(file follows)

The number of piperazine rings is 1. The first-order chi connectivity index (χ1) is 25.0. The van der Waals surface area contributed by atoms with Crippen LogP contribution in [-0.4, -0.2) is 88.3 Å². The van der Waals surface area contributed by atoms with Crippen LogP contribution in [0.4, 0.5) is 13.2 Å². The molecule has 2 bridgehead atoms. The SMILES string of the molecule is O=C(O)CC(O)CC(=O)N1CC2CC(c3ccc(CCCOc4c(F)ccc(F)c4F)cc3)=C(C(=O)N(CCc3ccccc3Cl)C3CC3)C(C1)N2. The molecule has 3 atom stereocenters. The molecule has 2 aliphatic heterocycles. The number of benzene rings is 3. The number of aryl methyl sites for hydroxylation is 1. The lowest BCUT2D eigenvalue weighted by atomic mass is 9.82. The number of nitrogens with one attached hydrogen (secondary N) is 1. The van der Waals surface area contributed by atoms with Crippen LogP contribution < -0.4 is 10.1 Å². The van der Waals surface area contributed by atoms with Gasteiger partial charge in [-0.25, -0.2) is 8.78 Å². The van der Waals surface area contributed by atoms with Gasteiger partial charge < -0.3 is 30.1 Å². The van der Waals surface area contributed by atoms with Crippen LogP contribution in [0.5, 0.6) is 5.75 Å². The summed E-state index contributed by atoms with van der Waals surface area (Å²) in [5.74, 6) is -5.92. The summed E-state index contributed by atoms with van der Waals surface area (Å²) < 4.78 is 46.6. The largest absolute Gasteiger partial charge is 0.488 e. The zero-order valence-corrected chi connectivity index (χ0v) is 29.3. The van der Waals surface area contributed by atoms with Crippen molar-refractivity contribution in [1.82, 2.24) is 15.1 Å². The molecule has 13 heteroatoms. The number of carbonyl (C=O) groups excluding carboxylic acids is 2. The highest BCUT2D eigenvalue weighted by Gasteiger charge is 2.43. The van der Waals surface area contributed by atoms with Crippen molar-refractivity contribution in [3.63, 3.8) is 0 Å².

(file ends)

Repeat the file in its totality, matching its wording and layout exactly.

The number of piperazine rings is 1. The first-order chi connectivity index (χ1) is 25.0. The van der Waals surface area contributed by atoms with Crippen LogP contribution in [-0.4, -0.2) is 88.3 Å². The van der Waals surface area contributed by atoms with Crippen LogP contribution in [0.4, 0.5) is 13.2 Å². The molecule has 2 bridgehead atoms. The SMILES string of the molecule is O=C(O)CC(O)CC(=O)N1CC2CC(c3ccc(CCCOc4c(F)ccc(F)c4F)cc3)=C(C(=O)N(CCc3ccccc3Cl)C3CC3)C(C1)N2. The molecule has 3 atom stereocenters. The molecule has 2 aliphatic heterocycles. The number of benzene rings is 3. The number of aryl methyl sites for hydroxylation is 1. The lowest BCUT2D eigenvalue weighted by atomic mass is 9.82. The number of nitrogens with one attached hydrogen (secondary N) is 1. The van der Waals surface area contributed by atoms with Crippen LogP contribution < -0.4 is 10.1 Å². The van der Waals surface area contributed by atoms with Gasteiger partial charge in [-0.25, -0.2) is 8.78 Å². The van der Waals surface area contributed by atoms with Gasteiger partial charge < -0.3 is 30.1 Å². The van der Waals surface area contributed by atoms with Crippen LogP contribution in [0.5, 0.6) is 5.75 Å². The summed E-state index contributed by atoms with van der Waals surface area (Å²) in [5.74, 6) is -5.92. The summed E-state index contributed by atoms with van der Waals surface area (Å²) < 4.78 is 46.6. The largest absolute Gasteiger partial charge is 0.488 e. The zero-order valence-corrected chi connectivity index (χ0v) is 29.3. The van der Waals surface area contributed by atoms with Crippen molar-refractivity contribution in [1.82, 2.24) is 15.1 Å². The molecule has 13 heteroatoms. The number of carbonyl (C=O) groups excluding carboxylic acids is 2. The highest BCUT2D eigenvalue weighted by Gasteiger charge is 2.43. The van der Waals surface area contributed by atoms with Crippen molar-refractivity contribution in [3.63, 3.8) is 0 Å².